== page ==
• Kyodo


The Top League will undergo yet another change next season, as the Japan Rugby Football Union tries to give Super Rugby side the Sunwolves more preparation time amid concerns for the welfare of the nation’s top players.

The 2017-18 season, which is set to start on Aug. 18 and finish on Jan. 14, sees the 16 teams split into two conferences.

Teams will play the seven other sides in their own conference plus six from the other to determine the rankings for the playoffs.

The top four sides will compete for the league title, which doubles up as the All-Japan Championship which no longer involves university teams. There will be similar four-team playoffs for all the other positions, with the side finishing 16th automatically relegated to the new national second division, the Top Challenge League.

The sides finishing 13th to 15th will play promotion/relegation games against the second- to fourth-ranked teams from the second division.

“Our first priority is to contribute to the development of the Japan national team,” said Top League commissioner Osamu Ota.

“We talked with (Brave Blossoms coach) Jamie Joseph, (national team director) Masahiro Kunda as well as the 16 teams and created this new format.”

Ota said a reluctance from some teams to play when the Brave Blossoms are away in November or to play midweek games, and the need to finish in mid-January, helped shape the new competition, which will be in place for at least the next two seasons.

In the past, the league has featured a straight round-robin format, a round-robin followed by playoffs, a two-stage, two-group competition followed by playoffs and a shortened two-group competition followed by playoffs.

“The teams wanted a round-robin format but also wanted some time off in the season for reconditioning,” Ota explained. “We also wanted to give the Sunwolves at least five weeks before they played their first game.”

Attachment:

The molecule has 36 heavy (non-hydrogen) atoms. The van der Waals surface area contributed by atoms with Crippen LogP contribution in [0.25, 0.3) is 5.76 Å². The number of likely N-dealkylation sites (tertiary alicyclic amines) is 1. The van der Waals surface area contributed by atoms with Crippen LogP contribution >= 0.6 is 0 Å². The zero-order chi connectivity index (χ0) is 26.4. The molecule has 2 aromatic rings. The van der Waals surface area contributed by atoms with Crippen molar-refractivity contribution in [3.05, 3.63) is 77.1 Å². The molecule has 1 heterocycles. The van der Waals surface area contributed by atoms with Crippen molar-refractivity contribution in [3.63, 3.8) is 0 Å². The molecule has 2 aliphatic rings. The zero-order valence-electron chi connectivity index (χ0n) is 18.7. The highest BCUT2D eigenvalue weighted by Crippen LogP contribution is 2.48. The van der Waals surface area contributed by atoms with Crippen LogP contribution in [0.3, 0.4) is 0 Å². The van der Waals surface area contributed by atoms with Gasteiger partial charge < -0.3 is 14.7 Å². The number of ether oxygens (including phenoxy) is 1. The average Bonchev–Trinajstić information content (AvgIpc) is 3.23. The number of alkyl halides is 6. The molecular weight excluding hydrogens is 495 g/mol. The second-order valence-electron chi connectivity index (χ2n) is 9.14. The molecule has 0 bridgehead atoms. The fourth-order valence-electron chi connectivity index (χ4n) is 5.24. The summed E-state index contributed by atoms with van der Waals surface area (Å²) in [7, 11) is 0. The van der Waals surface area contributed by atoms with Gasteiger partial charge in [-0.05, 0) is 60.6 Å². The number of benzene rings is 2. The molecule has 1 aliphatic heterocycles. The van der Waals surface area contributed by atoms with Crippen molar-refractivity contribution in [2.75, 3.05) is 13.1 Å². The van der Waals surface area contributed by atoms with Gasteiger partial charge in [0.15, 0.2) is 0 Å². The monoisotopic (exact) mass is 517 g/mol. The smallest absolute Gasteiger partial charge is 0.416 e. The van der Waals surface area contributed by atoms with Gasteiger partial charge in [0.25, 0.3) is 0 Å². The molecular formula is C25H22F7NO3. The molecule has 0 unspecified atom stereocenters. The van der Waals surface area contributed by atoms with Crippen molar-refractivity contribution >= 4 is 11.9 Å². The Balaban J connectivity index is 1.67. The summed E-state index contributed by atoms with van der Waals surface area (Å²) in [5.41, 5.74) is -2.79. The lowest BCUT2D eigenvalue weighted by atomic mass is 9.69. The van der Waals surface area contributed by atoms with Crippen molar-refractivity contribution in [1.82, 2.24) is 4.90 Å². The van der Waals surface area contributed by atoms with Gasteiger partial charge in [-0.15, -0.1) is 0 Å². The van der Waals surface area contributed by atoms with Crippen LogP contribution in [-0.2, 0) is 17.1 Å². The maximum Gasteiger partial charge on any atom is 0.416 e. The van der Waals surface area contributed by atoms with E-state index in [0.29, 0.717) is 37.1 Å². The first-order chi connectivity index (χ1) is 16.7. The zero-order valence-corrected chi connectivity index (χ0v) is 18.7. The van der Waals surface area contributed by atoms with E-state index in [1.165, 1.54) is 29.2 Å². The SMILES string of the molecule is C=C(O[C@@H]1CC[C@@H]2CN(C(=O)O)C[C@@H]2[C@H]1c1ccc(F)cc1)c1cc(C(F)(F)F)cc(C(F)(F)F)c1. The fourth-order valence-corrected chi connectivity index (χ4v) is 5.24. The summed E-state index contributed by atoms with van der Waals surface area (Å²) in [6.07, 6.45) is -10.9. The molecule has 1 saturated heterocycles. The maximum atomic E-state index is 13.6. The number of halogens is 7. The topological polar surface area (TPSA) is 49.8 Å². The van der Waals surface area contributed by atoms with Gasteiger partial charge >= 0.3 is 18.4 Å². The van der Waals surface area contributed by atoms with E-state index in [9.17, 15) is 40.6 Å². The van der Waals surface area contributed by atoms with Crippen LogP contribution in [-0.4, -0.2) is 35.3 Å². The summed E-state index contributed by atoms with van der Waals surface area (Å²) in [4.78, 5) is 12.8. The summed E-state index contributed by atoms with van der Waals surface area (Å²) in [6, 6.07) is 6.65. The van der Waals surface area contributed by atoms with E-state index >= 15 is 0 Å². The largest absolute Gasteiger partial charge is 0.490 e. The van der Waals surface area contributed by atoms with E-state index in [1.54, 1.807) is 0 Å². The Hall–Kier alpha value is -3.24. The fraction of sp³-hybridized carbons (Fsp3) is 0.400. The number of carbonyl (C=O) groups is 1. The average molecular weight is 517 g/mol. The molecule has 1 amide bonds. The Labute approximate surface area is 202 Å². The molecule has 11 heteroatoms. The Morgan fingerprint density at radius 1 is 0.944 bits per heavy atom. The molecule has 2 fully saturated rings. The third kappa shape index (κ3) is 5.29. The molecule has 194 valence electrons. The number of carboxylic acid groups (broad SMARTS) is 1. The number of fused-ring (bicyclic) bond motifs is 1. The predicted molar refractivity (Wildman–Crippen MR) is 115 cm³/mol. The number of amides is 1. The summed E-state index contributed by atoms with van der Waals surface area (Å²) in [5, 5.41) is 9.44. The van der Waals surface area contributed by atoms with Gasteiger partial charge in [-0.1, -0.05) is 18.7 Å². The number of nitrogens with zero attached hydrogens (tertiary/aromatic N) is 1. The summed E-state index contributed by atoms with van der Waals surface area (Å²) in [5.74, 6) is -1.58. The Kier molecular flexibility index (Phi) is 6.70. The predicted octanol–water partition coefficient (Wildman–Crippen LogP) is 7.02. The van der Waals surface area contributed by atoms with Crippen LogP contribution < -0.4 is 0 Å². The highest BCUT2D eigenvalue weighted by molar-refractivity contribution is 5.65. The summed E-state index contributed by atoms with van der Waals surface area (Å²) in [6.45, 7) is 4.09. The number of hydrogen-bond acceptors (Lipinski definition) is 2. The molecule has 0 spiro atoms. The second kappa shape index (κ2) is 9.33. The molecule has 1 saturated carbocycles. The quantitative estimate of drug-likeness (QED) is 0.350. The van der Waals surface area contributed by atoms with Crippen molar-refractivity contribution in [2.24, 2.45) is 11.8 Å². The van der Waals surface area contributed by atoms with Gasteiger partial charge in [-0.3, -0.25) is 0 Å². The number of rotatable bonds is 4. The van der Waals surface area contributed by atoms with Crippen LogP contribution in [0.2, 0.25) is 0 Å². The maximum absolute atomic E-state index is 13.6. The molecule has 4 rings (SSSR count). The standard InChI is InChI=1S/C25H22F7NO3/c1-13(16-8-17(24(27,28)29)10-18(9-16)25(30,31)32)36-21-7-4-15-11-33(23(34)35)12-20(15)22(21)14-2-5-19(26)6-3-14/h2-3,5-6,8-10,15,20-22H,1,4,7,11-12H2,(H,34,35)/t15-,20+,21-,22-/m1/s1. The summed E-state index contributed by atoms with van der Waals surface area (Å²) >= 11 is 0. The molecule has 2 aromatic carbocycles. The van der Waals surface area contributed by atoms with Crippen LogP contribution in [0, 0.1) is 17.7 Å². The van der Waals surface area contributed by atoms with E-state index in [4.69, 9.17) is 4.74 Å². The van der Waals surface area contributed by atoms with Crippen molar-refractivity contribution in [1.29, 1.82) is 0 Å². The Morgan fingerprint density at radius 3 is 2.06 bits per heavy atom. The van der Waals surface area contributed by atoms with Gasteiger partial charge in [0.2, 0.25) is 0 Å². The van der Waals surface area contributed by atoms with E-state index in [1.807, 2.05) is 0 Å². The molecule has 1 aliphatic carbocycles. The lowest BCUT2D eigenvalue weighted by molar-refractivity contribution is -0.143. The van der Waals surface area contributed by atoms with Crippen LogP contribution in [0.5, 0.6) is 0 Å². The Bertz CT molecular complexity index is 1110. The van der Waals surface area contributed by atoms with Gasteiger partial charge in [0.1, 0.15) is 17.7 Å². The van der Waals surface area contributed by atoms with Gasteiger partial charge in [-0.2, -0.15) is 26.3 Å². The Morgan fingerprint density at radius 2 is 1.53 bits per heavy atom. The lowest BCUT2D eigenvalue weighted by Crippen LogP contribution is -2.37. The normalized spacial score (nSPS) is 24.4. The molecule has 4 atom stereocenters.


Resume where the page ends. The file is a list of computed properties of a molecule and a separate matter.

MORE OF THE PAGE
Conference A, as it is being called for the time being, will feature Suntory Sungoliath, Kobe Kobelco Steelers, NTT Communications Shining Arcs, Toyota Verblitz, Toshiba Brave Lupus, Kubota Spears, Kintetsu Liners and newly promoted NTT Docomo Red Hurricanes.

Yamaha Jubilo, Panasonic Wild Knights, Ricoh Blacks Rams, Canon Eagles, NEC Green Rockets, Munakata Sanix Blues, Coca-Cola Red Sparks and Toyota Industries Shuttles will make up Conference B.

“The teams have been grouped according to how they finished this past season,” Ota said, with the same process applying for the 2018-19 season.

“There was a lot of talk about who should play who in the inter-conference games, and we eventually decided to do it based on ranking.”

As such, the 2016-17 champions Suntory, for example, will not play Coca-Cola and Toyota Shuttles, the two lowest-ranked sides in Conference B.

Ota said that from a national team viewpoint the league season needed to be shorter in order to give Japan’s top players a break given their commitments to the Sunwolves and the Brave Blossoms.

“Jamie Joseph has said 32 games should be the limit,” Ota replied when asked how many games a top Japanese player should play in a season.

“But there has to be equality. There will be no set rule and there will be flexibility but the company teams wanted a round-robin so this format is the one that works best.”

Ota said in future years the number of teams in the Top League could be reduced and the Top Challenge League expanded. There were also ongoing talks about whether universities should be included and whether students could play both for their schools and a Top League side.

At present, players cannot be registered to play for two teams, so Takuya Yamasawa had to give up playing for University of Tsukuba so he could play for Panasonic in the recently completed Top League season.

“For the next two seasons, there will be no change in the league format,” Ota said. “As to whether students can play in the Top League (when their universities have no game) depends on the companies and other factors such as insurance. But it could happen next season.”

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